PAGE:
At this time when so much is being made of the new Springbok game-plan which is supposedly geared towards creating more try-scoring opportunities, perhaps we should think back to the Springbok home Tri-Nations match against New Zealand in 2004.
I am not going to dredge up all the facts about the Ellis Park match I am referring to, except to say that the Boks won handsomely and they did pick up the bonus point for scoring four tries. But here is the little fact that sticks in the mind from that game – centre Marius Joubert scored a hat-trick of tries, only the second Springbok, behind Ray Mordt, to do so against the All Blacks writes Gavin Rich on SuperRugby
In so doing, Joubert managed as many tries in one match as the current Springboks have managed in four Tri-Nations games. That is three tries in 320 minutes of rugby. There have been no tries in the last 160.
How are those for sobering statistics at the start of this new attacking era? If you attend Springbok press conferences, you get the impression that it all comes down to bad luck, that the Boks have had plenty of try-scoring opportunities that just haven’t been used. My view though is that if Lady Luck has attended any game in this year’s Tri-Nations, it was in the final minutes in Dunedin.
There may well have been missed opportunities, but I am not sure there have been more for the Boks than there have been for their opponents. Had Dan Carter kicked just one of his missed penalties in the first half last week, so drawing his team more than one score ahead, we could well have seen the South Africans swamped.
Apart from the bit of individual magic that nearly saw Bryan Habana in at the corner, I cannot recall many opportunities, unless they were of the type that former Wallaby coach Eddie Jones describes as “Fools Gold”. In other words, the apparent opportunity that is presented when space suddenly becomes available and it looks to the watching audience, and no doubt the attacking team, that an overlap has been created.
These days though, as Jones explained to some of us who were at the World Cup, defences are too organised, and often give the impression that there is an opportunity where there isn’t one.
In reality, the Boks were often being pushed out by a flat lining initial layer of All Black defenders, and when Beast Mtwarira kept popping up on the wing and giving the impression that the Boks were making a good fist of an attacking opportunity, what was really happening was that the Kiwis were doing what modern defences do – manipulating their opponents.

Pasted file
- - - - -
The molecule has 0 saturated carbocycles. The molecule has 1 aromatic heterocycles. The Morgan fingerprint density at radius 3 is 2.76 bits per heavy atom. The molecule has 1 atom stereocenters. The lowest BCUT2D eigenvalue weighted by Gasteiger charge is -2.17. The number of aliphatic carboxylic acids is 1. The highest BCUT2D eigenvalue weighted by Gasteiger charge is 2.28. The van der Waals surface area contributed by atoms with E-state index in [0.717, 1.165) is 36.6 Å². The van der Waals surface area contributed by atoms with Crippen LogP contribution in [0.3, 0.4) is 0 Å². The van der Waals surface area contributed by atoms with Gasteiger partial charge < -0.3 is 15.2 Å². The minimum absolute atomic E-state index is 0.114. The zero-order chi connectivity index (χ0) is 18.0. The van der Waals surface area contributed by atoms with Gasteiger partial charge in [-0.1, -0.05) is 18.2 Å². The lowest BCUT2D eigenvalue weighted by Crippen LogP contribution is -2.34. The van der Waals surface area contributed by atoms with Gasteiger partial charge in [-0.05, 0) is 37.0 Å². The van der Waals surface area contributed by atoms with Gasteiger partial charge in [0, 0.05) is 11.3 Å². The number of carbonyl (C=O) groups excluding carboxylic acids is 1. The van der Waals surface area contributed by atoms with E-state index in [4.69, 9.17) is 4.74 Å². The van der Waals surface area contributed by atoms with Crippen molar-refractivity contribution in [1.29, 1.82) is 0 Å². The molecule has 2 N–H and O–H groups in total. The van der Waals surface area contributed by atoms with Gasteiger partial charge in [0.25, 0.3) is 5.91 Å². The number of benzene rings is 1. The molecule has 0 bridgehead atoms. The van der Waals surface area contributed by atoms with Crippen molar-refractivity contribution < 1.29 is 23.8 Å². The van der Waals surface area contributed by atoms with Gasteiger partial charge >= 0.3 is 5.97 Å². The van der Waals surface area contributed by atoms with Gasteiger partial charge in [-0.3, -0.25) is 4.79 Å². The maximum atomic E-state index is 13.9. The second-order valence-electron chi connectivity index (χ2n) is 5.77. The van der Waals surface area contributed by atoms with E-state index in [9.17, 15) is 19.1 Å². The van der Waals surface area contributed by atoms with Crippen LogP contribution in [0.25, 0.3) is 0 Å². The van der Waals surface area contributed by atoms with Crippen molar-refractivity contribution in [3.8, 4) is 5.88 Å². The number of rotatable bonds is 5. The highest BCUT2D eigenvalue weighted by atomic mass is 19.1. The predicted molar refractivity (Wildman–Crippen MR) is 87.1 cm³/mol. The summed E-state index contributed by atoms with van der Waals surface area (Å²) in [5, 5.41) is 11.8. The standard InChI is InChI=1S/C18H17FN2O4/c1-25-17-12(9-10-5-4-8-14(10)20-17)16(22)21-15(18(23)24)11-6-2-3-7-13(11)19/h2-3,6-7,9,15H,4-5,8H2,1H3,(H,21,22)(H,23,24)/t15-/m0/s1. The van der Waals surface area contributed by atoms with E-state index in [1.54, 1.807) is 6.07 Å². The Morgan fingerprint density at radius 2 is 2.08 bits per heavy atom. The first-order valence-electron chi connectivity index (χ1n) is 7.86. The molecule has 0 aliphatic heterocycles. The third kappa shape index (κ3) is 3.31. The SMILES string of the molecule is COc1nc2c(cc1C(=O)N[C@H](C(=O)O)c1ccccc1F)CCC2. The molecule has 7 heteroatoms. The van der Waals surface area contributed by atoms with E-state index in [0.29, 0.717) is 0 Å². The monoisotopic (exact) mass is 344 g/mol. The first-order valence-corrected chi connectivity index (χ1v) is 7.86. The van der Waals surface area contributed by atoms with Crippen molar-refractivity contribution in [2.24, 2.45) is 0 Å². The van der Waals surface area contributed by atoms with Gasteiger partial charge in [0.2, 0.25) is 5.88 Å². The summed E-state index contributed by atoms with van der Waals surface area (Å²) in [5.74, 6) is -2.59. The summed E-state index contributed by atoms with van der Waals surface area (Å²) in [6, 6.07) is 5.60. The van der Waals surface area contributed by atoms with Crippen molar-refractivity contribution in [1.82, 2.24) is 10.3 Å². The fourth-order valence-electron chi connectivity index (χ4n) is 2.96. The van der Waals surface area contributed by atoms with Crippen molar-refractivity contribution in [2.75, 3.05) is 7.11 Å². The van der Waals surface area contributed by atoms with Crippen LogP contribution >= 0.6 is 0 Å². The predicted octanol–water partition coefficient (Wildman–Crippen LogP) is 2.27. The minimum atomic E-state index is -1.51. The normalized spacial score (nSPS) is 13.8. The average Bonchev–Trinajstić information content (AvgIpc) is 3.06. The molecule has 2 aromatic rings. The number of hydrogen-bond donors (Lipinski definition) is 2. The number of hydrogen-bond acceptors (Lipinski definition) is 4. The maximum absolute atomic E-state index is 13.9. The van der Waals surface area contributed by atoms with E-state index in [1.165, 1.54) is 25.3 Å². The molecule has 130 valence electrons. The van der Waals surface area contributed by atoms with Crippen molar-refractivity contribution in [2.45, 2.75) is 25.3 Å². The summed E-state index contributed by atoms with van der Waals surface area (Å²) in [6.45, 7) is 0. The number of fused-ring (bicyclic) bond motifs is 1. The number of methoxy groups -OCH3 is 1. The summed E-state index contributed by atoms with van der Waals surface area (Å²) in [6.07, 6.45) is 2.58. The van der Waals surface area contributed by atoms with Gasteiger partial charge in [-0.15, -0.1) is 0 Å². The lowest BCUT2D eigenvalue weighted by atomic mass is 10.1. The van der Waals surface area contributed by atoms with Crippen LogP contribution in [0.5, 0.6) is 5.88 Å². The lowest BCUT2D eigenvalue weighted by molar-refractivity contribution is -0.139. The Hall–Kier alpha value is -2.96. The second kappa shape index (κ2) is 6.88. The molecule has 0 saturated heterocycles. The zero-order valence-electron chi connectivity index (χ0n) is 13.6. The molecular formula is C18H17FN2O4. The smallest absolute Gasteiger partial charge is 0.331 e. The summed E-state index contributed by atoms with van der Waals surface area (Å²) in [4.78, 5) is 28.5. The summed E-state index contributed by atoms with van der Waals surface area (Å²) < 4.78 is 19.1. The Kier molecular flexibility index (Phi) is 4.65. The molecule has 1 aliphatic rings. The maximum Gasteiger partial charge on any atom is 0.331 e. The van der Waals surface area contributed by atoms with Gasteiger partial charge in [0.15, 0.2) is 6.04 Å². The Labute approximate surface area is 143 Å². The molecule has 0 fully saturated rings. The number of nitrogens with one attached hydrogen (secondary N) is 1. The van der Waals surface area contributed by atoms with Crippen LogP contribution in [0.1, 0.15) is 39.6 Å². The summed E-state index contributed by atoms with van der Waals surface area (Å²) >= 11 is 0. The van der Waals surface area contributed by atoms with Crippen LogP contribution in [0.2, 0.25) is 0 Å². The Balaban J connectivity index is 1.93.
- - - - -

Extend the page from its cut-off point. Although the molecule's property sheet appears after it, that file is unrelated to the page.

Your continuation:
How many of those attacks went into blind corners, or led to the Boks carrying the ball into touch? In reality, the perception of greater Bok enterprise on attack may be the result a mirage, of something that isn’t really there.
The Boks talk of making a few tweaks to get it right, and all South Africans will hope they can, but already three matches have been lost in a season where the world champions should be expecting to win the Tri-Nations.
Carel du Plessis’s Bok team showed 11 years ago against the Wallabies at Loftus that the mindset which the Boks have at the moment can bring flurries of success on the days when everything sticks.
But the South African rugby brains-trust have to think very hard over whether this approach is ever going to bring consistent success. And if their reasoning is based on a view that the previous regime followed a strategy that did not produce tries or good attacking rugby, maybe they should put a phone call through to Marius Joubert and ask him about his finest moment as a rugby player.
He would probably agree that this was an occasion where elimination of risk did not translate into dour, unwatchable rugby. When the opportunity is there, you pounce, but only from the right field position and in the right situation. Test rugby is about capitalising on sustained pressure, but the current Bok team are not creating pressure for the simple reason that their new game leads to an increase in errors.Tweet